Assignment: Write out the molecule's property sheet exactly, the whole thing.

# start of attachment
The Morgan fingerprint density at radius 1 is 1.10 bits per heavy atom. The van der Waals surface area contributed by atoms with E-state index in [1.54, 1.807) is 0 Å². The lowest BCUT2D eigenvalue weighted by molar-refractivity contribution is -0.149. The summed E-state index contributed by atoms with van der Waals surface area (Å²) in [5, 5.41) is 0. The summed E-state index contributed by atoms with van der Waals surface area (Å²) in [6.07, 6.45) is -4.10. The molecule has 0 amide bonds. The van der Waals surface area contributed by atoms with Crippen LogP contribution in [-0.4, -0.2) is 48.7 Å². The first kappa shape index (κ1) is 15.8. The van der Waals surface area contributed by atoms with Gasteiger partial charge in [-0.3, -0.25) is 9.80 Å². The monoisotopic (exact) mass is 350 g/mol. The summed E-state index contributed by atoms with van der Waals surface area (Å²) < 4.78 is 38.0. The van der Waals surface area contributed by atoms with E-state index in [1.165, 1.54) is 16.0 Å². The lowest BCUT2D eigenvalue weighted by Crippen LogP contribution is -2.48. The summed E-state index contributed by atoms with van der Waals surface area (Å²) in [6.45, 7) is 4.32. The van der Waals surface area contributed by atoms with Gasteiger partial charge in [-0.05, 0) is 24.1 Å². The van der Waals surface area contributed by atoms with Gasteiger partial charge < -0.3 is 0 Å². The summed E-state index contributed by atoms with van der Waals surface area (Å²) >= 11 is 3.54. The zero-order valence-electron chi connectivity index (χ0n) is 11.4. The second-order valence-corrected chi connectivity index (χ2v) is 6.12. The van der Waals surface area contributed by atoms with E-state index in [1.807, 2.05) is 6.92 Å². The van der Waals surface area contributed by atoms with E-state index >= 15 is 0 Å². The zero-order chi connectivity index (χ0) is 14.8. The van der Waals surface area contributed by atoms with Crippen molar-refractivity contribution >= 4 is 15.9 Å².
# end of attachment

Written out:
The Morgan fingerprint density at radius 1 is 1.10 bits per heavy atom. The van der Waals surface area contributed by atoms with E-state index in [1.54, 1.807) is 0 Å². The lowest BCUT2D eigenvalue weighted by molar-refractivity contribution is -0.149. The summed E-state index contributed by atoms with van der Waals surface area (Å²) in [5, 5.41) is 0. The summed E-state index contributed by atoms with van der Waals surface area (Å²) in [6.07, 6.45) is -4.10. The molecule has 0 amide bonds. The van der Waals surface area contributed by atoms with Crippen LogP contribution in [-0.4, -0.2) is 48.7 Å². The first kappa shape index (κ1) is 15.8. The van der Waals surface area contributed by atoms with Gasteiger partial charge in [-0.3, -0.25) is 9.80 Å². The monoisotopic (exact) mass is 350 g/mol. The summed E-state index contributed by atoms with van der Waals surface area (Å²) < 4.78 is 38.0. The van der Waals surface area contributed by atoms with E-state index in [1.165, 1.54) is 16.0 Å². The lowest BCUT2D eigenvalue weighted by Crippen LogP contribution is -2.48. The summed E-state index contributed by atoms with van der Waals surface area (Å²) in [6.45, 7) is 4.32. The van der Waals surface area contributed by atoms with Gasteiger partial charge in [-0.05, 0) is 24.1 Å². The van der Waals surface area contributed by atoms with Gasteiger partial charge < -0.3 is 0 Å². The summed E-state index contributed by atoms with van der Waals surface area (Å²) >= 11 is 3.54. The zero-order valence-electron chi connectivity index (χ0n) is 11.4. The second-order valence-corrected chi connectivity index (χ2v) is 6.12. The van der Waals surface area contributed by atoms with E-state index in [1.807, 2.05) is 6.92 Å². The van der Waals surface area contributed by atoms with E-state index >= 15 is 0 Å². The zero-order chi connectivity index (χ0) is 14.8. The van der Waals surface area contributed by atoms with Crippen molar-refractivity contribution >= 4 is 15.9 Å².